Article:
Late-Appearing Car Accident Injuries

It can take a while for some car accident injuries to show up. Here's what to look for and what to do.

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If you’ve been involved in a car accident, it’s not unusual for your pain to get worse as time passes. After the initial shock of the accident wears off and your body stops producing endorphins -- which can mask pain and other symptoms of injury -- you may hurt more on the day after the accident than on the day of. With any accident you need to be on the lookout for injuries with delayed symptoms. This article looks at a few of the most common late-appearing effects of a car accident, and what you can do to protect your health and your legal rights.

Soft Tissue Injuries and Whiplash

The most common delayed injuries are soft tissue injuries.  “Whiplash” is an informal descriptor of soft tissue injuries in the neck, and it’s a useful term mostly because of the public’s familiarity with it. Whiplash is commonly understood as pain in the neck, but can affect any neural pathway, including into the extremities and down the spine. Other possible symptoms of whiplash include:

  • difficulty moving or reduced range of motion
  • stiffness in arms and shoulders
  • headaches
  • dizziness
  • muscle spasms
  • slowed reflexes, and
  • numbness or weakness in afflicted areas

With these symptoms, whiplash can not only make life unpleasant, it can make everyday tasks around the home and at work considerably more difficult. Treatment can include physical therapy, and chiropractic manipulation may be beneficial in some cases. Learn more about Soft Tissue Injuries and Whiplash after a car accident.

Concussions

In addition to whiplash, concussions are another common injury that may not be immediately evident, especially if you do not have an acquaintance with you who is familiar with you and can judge your post-accident behavior.  A concussion is a traumatic brain injury in which the brain strikes the inside of the skull. This can happen either as a result of the skull impacting something or by sudden deceleration -- when the head is in motion and suddenly stops.  With these acceleration-deceleration concussions, whiplash is also a serious concern.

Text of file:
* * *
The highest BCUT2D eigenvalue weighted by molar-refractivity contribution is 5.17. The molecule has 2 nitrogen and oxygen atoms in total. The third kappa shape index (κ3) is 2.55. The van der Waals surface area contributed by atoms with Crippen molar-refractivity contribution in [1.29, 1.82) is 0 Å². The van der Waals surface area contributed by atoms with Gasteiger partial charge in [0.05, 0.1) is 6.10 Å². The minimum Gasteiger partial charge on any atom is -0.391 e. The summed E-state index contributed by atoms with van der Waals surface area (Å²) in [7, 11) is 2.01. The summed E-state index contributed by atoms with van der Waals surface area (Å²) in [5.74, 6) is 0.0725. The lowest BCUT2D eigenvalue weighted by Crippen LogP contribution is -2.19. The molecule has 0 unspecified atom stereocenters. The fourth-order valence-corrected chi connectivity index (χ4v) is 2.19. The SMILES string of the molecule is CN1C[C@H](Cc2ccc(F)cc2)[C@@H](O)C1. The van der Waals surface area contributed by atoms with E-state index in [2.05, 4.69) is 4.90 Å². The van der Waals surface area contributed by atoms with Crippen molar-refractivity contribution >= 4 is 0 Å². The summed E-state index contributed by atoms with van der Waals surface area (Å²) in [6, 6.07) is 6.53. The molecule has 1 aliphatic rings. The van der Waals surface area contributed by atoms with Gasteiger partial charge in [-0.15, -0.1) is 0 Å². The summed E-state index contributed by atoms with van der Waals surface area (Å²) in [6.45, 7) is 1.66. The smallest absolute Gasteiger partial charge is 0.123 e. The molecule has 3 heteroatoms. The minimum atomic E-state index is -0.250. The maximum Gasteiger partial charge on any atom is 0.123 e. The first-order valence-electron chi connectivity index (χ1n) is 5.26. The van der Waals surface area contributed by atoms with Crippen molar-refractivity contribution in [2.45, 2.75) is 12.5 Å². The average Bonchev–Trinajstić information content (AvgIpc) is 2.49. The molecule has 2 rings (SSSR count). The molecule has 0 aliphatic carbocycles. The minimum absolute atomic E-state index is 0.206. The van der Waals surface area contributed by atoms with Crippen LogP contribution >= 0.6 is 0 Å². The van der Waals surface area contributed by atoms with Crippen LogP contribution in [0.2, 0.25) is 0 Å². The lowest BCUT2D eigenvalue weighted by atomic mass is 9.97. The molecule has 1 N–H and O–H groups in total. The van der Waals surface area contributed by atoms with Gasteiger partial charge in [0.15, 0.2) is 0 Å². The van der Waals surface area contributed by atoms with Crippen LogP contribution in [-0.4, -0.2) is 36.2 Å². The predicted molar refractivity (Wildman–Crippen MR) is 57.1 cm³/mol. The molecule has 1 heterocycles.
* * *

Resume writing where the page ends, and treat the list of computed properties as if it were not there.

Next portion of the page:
Concussions present in a variety of ways.  A key defining characteristic of concussions are that they cause some sort of (temporary) loss of brain function.  This can manifest in a variety of forms, including: 

  • headaches
  • loss of balance
  • blurred or double vision
  • tinnitus (ringing in the ears)
  • convulsion
  • vomiting
  • disorientation
  • confusion
  • amnesia
  • difficulty reasoning or concentrating
  • depression or anxiety
  • irritability
  • lethargy, insomnia, or other altered sleep cycles

About 5 to 7 percent of people who are hospitalized with a concussion will have a post-traumatic seizure at some point in their lives, even as much as 15 years after an accident.  Children and the elderly are most susceptible to post-traumatic seizures.  The most severe concussions, which include bleeding into the brain, can also lead to post-traumatic epilepsy, a permanent condition.  Even in more routine cases, a concussion can alter the brain’s activity for a time period anywhere between a few hours to weeks.

Treatment for concussions generally treats the symptoms rather than the injury itself, except in very rare cases where surgery is necessary. Learn more about Brain Injuries After a Car Accident.  

Emotional Harm

The most difficult injury to spot and diagnose after a car accident can be emotional or psychological damage.  Aside from more catch-all pain and suffering damages, the most common emotional harm linked to car accidents is post-traumatic stress disorder (PTSD), which (to sum it up in a very general sense) involves misplaced situational anxiety following a traumatic event.  As with a concussion, a person with PTSD may suffer depression, anxiety, or other disruptions of their normal personality.  PTSD may not arise until as long as several months after an accident. Get more information on Pain and Suffering and PTSD in car accident cases.

What Does This Mean For Your Case?

The first concern with these sorts of late-appearing injuries is, of course, that you receive proper treatment for them and do all that you can to recover.  The second concern is that they can make it more difficult in valuing and settling a case or claim.  Often, an insurance company (if the other driver is at fault, usually his or her insurer, but sometimes your own) will try to get you to sign a release for a settlement shortly after the crash.  While this settlement may pay some of your damages, if you sign a settlement that covers all of your current damages but then have to spend money on medical bills to treat a post-traumatic seizure, you will not be able to go back to the insurer to get these bills covered. For everything you need to know about settlement process and valuing your case, check out our Car Accident Settlements section.

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